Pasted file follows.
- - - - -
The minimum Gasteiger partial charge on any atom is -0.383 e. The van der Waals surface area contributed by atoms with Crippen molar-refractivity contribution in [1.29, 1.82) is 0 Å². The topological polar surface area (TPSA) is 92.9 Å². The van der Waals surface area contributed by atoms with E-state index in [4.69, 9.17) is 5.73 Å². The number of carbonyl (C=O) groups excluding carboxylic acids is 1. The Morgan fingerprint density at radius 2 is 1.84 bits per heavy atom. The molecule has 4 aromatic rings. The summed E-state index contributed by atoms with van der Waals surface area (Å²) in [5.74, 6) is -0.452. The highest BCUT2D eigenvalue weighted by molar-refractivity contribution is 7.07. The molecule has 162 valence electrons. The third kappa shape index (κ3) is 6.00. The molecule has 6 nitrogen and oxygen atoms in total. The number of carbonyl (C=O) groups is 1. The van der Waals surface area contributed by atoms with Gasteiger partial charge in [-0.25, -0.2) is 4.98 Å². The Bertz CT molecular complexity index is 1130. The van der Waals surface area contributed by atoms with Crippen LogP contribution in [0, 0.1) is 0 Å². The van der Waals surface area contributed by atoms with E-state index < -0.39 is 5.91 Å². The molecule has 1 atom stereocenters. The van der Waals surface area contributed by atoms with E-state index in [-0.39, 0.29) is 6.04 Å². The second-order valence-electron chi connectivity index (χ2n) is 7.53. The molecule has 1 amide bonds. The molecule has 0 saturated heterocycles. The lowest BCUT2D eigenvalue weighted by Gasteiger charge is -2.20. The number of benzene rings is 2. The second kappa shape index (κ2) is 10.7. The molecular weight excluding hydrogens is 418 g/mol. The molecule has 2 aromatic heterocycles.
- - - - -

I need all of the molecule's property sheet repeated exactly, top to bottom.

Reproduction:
The minimum Gasteiger partial charge on any atom is -0.383 e. The van der Waals surface area contributed by atoms with Crippen molar-refractivity contribution in [1.29, 1.82) is 0 Å². The topological polar surface area (TPSA) is 92.9 Å². The van der Waals surface area contributed by atoms with E-state index in [4.69, 9.17) is 5.73 Å². The number of carbonyl (C=O) groups excluding carboxylic acids is 1. The Morgan fingerprint density at radius 2 is 1.84 bits per heavy atom. The molecule has 4 aromatic rings. The summed E-state index contributed by atoms with van der Waals surface area (Å²) in [5.74, 6) is -0.452. The highest BCUT2D eigenvalue weighted by molar-refractivity contribution is 7.07. The molecule has 162 valence electrons. The third kappa shape index (κ3) is 6.00. The molecule has 6 nitrogen and oxygen atoms in total. The number of carbonyl (C=O) groups is 1. The van der Waals surface area contributed by atoms with Gasteiger partial charge in [-0.25, -0.2) is 4.98 Å². The Bertz CT molecular complexity index is 1130. The van der Waals surface area contributed by atoms with Crippen LogP contribution in [0, 0.1) is 0 Å². The van der Waals surface area contributed by atoms with E-state index < -0.39 is 5.91 Å². The molecule has 1 atom stereocenters. The van der Waals surface area contributed by atoms with E-state index in [-0.39, 0.29) is 6.04 Å². The second-order valence-electron chi connectivity index (χ2n) is 7.53. The molecule has 1 amide bonds. The molecule has 0 saturated heterocycles. The lowest BCUT2D eigenvalue weighted by Gasteiger charge is -2.20. The number of benzene rings is 2. The second kappa shape index (κ2) is 10.7. The molecular weight excluding hydrogens is 418 g/mol. The molecule has 2 aromatic heterocycles.